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The Right Kind of Revolution

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  • 256 Nombre de pages
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After World War II, a powerful conviction took hold among American intellectuals and policymakers: that the United States could pr... Lire la suite
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After World War II, a powerful conviction took hold among American intellectuals and policymakers: that the United States could profoundly accelerate and ultimately direct the development of the decolonizing world, serving as a modernizing force around the globe. By accelerating economic growth, promoting agricultural expansion, and encouraging the rise of enlightened elites, they hoped to link development with security, preventing revolutions and rapidly creating liberal, capitalist states. In The RightKind of Revolution, Michael E. Latham explores the role of modernization and development in U.S. foreign policy from the early Cold War through the present. The modernization project rarely went as its architects anticipated. Nationalist leaders in postcolonial states such as India, Ghana, and Egypt pursued their own independent visions of development. Attempts to promote technological solutions to development problems also created unintended consequences by increasing inequality, damaging the environment, and supporting coercive social policies. In countries such as Guatemala, South Vietnam, and Iran, U.S. officials and policymakers turned to modernization as a means of counterinsurgency and control, ultimately shoring up dictatorial regimes and exacerbating the very revolutionary dangers they wished to resolve. Those failures contributed to a growing challenge to modernization theory in the late 1960s and 1970s. Since the end of the Cold War the faith in modernization as a panacea has reemerged. The idea of a global New Deal, however, has been replaced by a neoliberal emphasis on the power of markets to shape developing nations in benevolent ways. U.S. policymakers have continued to insist that history has a clear, universal direction, but events in Iraq and Afghanistan give the lie to modernization's false hopes and appealing promises.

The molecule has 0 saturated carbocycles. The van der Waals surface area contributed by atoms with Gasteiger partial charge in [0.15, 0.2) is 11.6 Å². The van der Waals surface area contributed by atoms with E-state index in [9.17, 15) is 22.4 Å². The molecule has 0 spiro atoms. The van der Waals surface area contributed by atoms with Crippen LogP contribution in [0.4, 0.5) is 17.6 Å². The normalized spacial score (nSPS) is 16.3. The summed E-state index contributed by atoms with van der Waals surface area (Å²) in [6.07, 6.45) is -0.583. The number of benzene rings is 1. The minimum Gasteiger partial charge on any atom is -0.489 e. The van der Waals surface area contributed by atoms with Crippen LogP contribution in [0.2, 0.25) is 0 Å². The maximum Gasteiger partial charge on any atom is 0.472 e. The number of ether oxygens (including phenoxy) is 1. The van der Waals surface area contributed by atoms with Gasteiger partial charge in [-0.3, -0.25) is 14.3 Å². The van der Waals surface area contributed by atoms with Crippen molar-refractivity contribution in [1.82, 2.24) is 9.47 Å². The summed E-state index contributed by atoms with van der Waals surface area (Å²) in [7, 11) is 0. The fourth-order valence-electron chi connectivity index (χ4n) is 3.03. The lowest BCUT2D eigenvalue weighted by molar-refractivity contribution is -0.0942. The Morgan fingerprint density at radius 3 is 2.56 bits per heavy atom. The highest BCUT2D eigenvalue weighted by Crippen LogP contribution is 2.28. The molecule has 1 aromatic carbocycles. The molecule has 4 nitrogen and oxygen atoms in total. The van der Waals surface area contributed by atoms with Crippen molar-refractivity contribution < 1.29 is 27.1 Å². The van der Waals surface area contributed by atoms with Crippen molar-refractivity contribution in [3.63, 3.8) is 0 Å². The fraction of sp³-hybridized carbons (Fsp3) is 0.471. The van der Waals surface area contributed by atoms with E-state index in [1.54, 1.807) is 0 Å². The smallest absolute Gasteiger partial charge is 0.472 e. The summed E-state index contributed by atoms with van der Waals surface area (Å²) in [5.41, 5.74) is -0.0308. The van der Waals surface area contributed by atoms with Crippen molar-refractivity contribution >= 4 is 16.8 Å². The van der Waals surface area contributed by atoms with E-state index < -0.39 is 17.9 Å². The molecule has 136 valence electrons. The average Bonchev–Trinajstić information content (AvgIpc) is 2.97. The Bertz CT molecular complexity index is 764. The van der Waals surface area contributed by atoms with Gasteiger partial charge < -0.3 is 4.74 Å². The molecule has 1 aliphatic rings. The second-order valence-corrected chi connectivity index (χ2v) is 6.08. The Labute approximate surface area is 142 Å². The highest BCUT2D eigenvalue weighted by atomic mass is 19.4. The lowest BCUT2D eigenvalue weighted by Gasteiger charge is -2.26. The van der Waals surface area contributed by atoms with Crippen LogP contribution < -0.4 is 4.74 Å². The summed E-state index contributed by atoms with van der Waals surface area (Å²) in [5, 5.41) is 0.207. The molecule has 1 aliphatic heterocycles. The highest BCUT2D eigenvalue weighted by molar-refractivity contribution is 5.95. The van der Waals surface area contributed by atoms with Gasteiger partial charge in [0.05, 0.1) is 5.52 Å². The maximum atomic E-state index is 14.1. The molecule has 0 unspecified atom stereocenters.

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A critical history of modernization theory in American foreign policy.

Informations sur le produit

Titre: The Right Kind of Revolution
Sous-titre: Modernization, Development, and U.S. Foreign Policy from the Cold War to the Present
Code EAN: 9780801446047
ISBN: 978-0-8014-4604-7
Format: Livre Relié
Editeur: Cornell University Press
Genre: Sciences politiques
nombre de pages: 256
Poids: 482g
Taille: H235mm x B156mm x T16mm
Année: 2010


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